Oil from the massive Gulf of Mexico spill reached the white sands of Pensacola in north-eastern Florida, forcing local authorities Thursday to close down area beaches to swimming at the height of summer.
"There's oil both in the water and in the sand," said Warren Bielenberg, an official with the Gulf Islands National Seashore, one of the areas affected by the spill.
"There's a double red flag, so it's not permitted to swim," he said.
A health advisory was issued for Escambia County and runs from Perdido Key to Santa Rosa Island and the east side of Pensacola Beach, Bielenberg said.
Santa Rosa Island is one of the biggest tourist attractions of the region.
"The beaches are open, but it's not allowed for people to be in the water," said Bielemberg.
"There are some people still going to the beaches," he said. "They are using umbrellas and just enjoying the sun."
Florida Governor Charlie Crist visited the Pensacola beaches on Wednesday to witness the effects of the spill.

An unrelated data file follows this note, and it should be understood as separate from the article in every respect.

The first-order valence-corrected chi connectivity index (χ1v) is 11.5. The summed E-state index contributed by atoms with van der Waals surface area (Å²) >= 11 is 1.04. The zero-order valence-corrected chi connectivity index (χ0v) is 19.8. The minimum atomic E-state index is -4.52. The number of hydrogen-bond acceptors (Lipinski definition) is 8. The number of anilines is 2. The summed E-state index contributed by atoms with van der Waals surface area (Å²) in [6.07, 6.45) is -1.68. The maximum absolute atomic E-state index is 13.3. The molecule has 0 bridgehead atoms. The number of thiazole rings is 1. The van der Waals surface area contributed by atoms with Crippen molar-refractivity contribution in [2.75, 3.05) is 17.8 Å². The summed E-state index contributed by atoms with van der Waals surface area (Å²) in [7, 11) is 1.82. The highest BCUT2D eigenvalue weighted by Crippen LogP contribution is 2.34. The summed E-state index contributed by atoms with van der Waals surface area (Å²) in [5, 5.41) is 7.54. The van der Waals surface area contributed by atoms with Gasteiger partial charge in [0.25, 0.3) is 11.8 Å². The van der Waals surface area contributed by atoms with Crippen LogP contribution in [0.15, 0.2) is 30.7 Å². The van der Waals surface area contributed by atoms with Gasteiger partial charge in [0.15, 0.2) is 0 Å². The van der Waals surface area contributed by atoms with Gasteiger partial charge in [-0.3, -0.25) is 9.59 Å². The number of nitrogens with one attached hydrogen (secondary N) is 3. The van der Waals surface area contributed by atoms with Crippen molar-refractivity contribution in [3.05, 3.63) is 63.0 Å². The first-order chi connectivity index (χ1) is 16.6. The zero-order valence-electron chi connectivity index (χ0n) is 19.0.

"That is disgusting," Crist said. "To see something like this in such a beautiful place is unbelievable."
The wide-spread slick could spell disaster for Florida, one of the world's top destination for tourists, with more than 80 million visitors a year.
Florida officials have mounted an aggressive beach and coastline cleanup effort to stop the oil from reaching state beaches.
Florida's 1,260 miles (2,000 kilometers) of western coastline is home to scores of tourist destinations, natural habitats and an important fishing industry.
At a time of high unemployment in other sectors, tourism in Florida generates more than a million jobs, bringing the state 65 billion dollars in revenue in 2008.
Explore further: Study shows Beijing haze linked directly to gaseous pollutants from traffic, industrial emissions